As the leader of the third largest party in Israel’s political arena, Gevier has made it clear to Netanyahu that he hopes to serve as the Minister of Security of the new government and lead the domestic security forces. But such an arrangement may attract opposition from all political forces other than the extreme right-wing factions. Pro-Israeli politicians, including California Democrat Senator Brad Sherman, have also called out Netanyahu, urging him to exclude extremist religious elements such as Geweier from the new government, because his views have violated the Israel’s founding principles.
  It is still possible for Netanyahu to invite Lapid’s centrist party or Gantz’s center-right National Unity Party to co-govern to replace Gevir, but the emergence of such a ruling coalition undoubtedly has greater uncertainty.
Trials for an evergreen tree in the political arena

  From being the Prime Minister of Israel for the first time in 1996 to forming a cabinet soon again, Netanyahu has been the “face figure” in Israeli politics for the past 26 years. Netanyahu’s “extremely long standby time” is due to his own super political wisdom on the one hand, and on the other hand, it is also due to the fit of his personality with Israel’s “uneasy” political needs. No matter how the external situation changes, Netanyahu can always unite a group of right-wing parties with different temperaments, so as to firmly control the basics of governance. In contrast, many challengers, including Lapid, seem immature. Without a solid center-left base, it is difficult to continuously attack the prime minister’s throne.
  Netanyahu’s biggest stain at the moment is undoubtedly the four corruption charges against him, which can be said to be returning while being tried. Netanyahu’s opponents believe that once he comes to power, they will use their powers to limit the judiciary’s prosecution against him and even legalize his crimes. This could start a very bad start, allowing those in power to weaken the independence of Israel’s judicial system, thereby loosening the Supreme Court’s oversight of parliamentary procedures.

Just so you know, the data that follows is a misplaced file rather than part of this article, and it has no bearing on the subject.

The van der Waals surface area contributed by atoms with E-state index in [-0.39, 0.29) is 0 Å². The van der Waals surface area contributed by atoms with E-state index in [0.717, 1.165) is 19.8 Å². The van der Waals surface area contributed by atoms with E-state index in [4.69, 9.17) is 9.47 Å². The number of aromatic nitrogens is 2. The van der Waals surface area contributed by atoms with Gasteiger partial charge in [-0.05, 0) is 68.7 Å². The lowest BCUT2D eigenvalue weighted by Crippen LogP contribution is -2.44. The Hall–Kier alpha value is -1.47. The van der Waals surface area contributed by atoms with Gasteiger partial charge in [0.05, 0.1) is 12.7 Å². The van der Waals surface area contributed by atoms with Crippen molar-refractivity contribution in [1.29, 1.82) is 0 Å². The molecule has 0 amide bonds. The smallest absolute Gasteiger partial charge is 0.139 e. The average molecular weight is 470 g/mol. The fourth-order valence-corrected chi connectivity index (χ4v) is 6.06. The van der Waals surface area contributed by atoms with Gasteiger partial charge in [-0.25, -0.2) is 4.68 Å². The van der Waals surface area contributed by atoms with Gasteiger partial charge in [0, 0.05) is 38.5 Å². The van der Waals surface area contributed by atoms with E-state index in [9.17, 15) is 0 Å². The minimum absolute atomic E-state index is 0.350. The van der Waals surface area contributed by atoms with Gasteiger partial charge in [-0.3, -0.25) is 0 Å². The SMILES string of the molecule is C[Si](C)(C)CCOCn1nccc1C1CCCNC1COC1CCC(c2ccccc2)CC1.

Still, even if convicted, Netanyahu could remain prime minister until the appeal process is complete. Israeli mainstream lawyers believe that the relevant lawsuits may take three to five years to complete, which will have little impact on Netanyahu’s return to power. During more than a year in opposition, the corruption investigation did not affect Netanyahu too much. Known by the nickname “Bibi (Bibi)”, he was busy overthrowing the previous coalition government while writing a This autobiography “Bibi: My Story”, the English version of the book even topped the Amazon bestseller list, can be described as both fame and fortune.
  Judging from the high participation rate in the latest general election, the Israeli people want a strong government and a strong leader after four years of chaos. Internally, although the post-epidemic Israeli economy has many bright spots, it is facing problems such as huge inflationary pressure, disparity between rich and poor, and growth bottlenecks in the technology industry; externally, security threats from Iran, Lebanon, and even Hamas are growing. Many Israelis believe that only Netanyahu is capable of dealing with external security crises. Moreover, Israelis generally believe that the current new generation of politicians lacks the ability to deal with serious crises, and the veteran and tough Netanyahu has become the only choice for many Israelis.
  But Netanyahu’s return still faces many tests. Typically, a new Israeli government takes six weeks or more to form a cabinet. At the diplomatic level, the White House has expressed concerns about the excessive right-wing of the new Israeli government. Countries such as the United Arab Emirates and Bahrain, which have newly established diplomatic relations with Israel, are still waiting to see how their cabinets are formed, and they are not expected to easily abandon the economic and technological cooperation framework that has been established with Israel. But relations between Israel and Saudi Arabia will not be rosy, as Saudi Arabia has made it clear that it wants to see progress towards Palestinian statehood, something that is unlikely to happen under a new government. Still, the top priority for Netanyahu and his camp is internally, to expunge the associated criminal charges against him.